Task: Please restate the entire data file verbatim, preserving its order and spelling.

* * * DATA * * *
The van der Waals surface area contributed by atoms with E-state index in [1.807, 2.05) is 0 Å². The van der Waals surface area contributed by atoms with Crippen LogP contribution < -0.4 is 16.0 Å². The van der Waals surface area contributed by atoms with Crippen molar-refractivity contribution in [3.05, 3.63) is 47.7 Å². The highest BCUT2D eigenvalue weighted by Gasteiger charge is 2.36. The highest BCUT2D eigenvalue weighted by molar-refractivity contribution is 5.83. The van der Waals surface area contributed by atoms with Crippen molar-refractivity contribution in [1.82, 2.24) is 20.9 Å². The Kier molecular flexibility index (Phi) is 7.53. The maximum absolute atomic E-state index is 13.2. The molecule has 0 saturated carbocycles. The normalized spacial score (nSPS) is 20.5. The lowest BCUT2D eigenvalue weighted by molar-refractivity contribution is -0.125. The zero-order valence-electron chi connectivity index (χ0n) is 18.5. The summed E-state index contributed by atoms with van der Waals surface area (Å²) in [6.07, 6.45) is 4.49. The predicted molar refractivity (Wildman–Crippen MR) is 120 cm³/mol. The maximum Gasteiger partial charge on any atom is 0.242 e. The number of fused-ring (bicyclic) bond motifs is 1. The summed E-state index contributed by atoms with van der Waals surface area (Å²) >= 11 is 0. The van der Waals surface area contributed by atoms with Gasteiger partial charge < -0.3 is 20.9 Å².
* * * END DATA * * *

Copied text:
The van der Waals surface area contributed by atoms with E-state index in [1.807, 2.05) is 0 Å². The van der Waals surface area contributed by atoms with Crippen LogP contribution < -0.4 is 16.0 Å². The van der Waals surface area contributed by atoms with Crippen molar-refractivity contribution in [3.05, 3.63) is 47.7 Å². The highest BCUT2D eigenvalue weighted by Gasteiger charge is 2.36. The highest BCUT2D eigenvalue weighted by molar-refractivity contribution is 5.83. The van der Waals surface area contributed by atoms with Crippen molar-refractivity contribution in [1.82, 2.24) is 20.9 Å². The Kier molecular flexibility index (Phi) is 7.53. The maximum absolute atomic E-state index is 13.2. The molecule has 0 saturated carbocycles. The normalized spacial score (nSPS) is 20.5. The lowest BCUT2D eigenvalue weighted by molar-refractivity contribution is -0.125. The zero-order valence-electron chi connectivity index (χ0n) is 18.5. The summed E-state index contributed by atoms with van der Waals surface area (Å²) in [6.07, 6.45) is 4.49. The predicted molar refractivity (Wildman–Crippen MR) is 120 cm³/mol. The maximum Gasteiger partial charge on any atom is 0.242 e. The number of fused-ring (bicyclic) bond motifs is 1. The summed E-state index contributed by atoms with van der Waals surface area (Å²) >= 11 is 0. The van der Waals surface area contributed by atoms with Gasteiger partial charge < -0.3 is 20.9 Å².